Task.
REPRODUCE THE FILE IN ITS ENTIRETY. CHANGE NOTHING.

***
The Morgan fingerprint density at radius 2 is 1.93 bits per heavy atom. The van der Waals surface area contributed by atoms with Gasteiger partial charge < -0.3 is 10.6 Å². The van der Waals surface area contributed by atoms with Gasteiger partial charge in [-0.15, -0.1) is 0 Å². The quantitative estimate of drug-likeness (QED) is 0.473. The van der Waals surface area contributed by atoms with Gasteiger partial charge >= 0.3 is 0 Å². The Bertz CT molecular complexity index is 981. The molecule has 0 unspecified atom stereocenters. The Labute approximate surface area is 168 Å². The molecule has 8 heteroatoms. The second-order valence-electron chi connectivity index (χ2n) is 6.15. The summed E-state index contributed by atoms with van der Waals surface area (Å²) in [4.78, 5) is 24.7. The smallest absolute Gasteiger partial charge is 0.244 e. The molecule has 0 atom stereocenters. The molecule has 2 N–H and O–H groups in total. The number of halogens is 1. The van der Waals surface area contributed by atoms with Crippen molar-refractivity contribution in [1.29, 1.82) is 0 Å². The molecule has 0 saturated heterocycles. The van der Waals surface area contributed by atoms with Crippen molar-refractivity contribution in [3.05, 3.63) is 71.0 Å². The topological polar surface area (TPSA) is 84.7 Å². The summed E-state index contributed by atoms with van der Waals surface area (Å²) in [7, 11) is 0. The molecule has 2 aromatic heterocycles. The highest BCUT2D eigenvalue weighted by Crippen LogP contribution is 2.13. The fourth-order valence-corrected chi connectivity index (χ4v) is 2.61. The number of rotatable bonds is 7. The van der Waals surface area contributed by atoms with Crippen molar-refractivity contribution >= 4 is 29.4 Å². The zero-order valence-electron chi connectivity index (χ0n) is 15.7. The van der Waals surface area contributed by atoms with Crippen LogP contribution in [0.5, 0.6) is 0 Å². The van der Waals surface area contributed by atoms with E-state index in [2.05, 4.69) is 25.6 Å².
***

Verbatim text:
The Morgan fingerprint density at radius 2 is 1.93 bits per heavy atom. The van der Waals surface area contributed by atoms with Gasteiger partial charge < -0.3 is 10.6 Å². The van der Waals surface area contributed by atoms with Gasteiger partial charge in [-0.15, -0.1) is 0 Å². The quantitative estimate of drug-likeness (QED) is 0.473. The van der Waals surface area contributed by atoms with Gasteiger partial charge >= 0.3 is 0 Å². The Bertz CT molecular complexity index is 981. The molecule has 0 unspecified atom stereocenters. The Labute approximate surface area is 168 Å². The molecule has 8 heteroatoms. The second-order valence-electron chi connectivity index (χ2n) is 6.15. The summed E-state index contributed by atoms with van der Waals surface area (Å²) in [4.78, 5) is 24.7. The smallest absolute Gasteiger partial charge is 0.244 e. The molecule has 0 atom stereocenters. The molecule has 2 N–H and O–H groups in total. The number of halogens is 1. The van der Waals surface area contributed by atoms with Crippen molar-refractivity contribution in [1.29, 1.82) is 0 Å². The molecule has 0 saturated heterocycles. The van der Waals surface area contributed by atoms with Crippen molar-refractivity contribution in [3.05, 3.63) is 71.0 Å². The topological polar surface area (TPSA) is 84.7 Å². The summed E-state index contributed by atoms with van der Waals surface area (Å²) in [7, 11) is 0. The molecule has 2 aromatic heterocycles. The highest BCUT2D eigenvalue weighted by Crippen LogP contribution is 2.13. The fourth-order valence-corrected chi connectivity index (χ4v) is 2.61. The number of rotatable bonds is 7. The van der Waals surface area contributed by atoms with Crippen molar-refractivity contribution >= 4 is 29.4 Å². The zero-order valence-electron chi connectivity index (χ0n) is 15.7. The van der Waals surface area contributed by atoms with Crippen LogP contribution in [0.5, 0.6) is 0 Å². The van der Waals surface area contributed by atoms with E-state index in [2.05, 4.69) is 25.6 Å².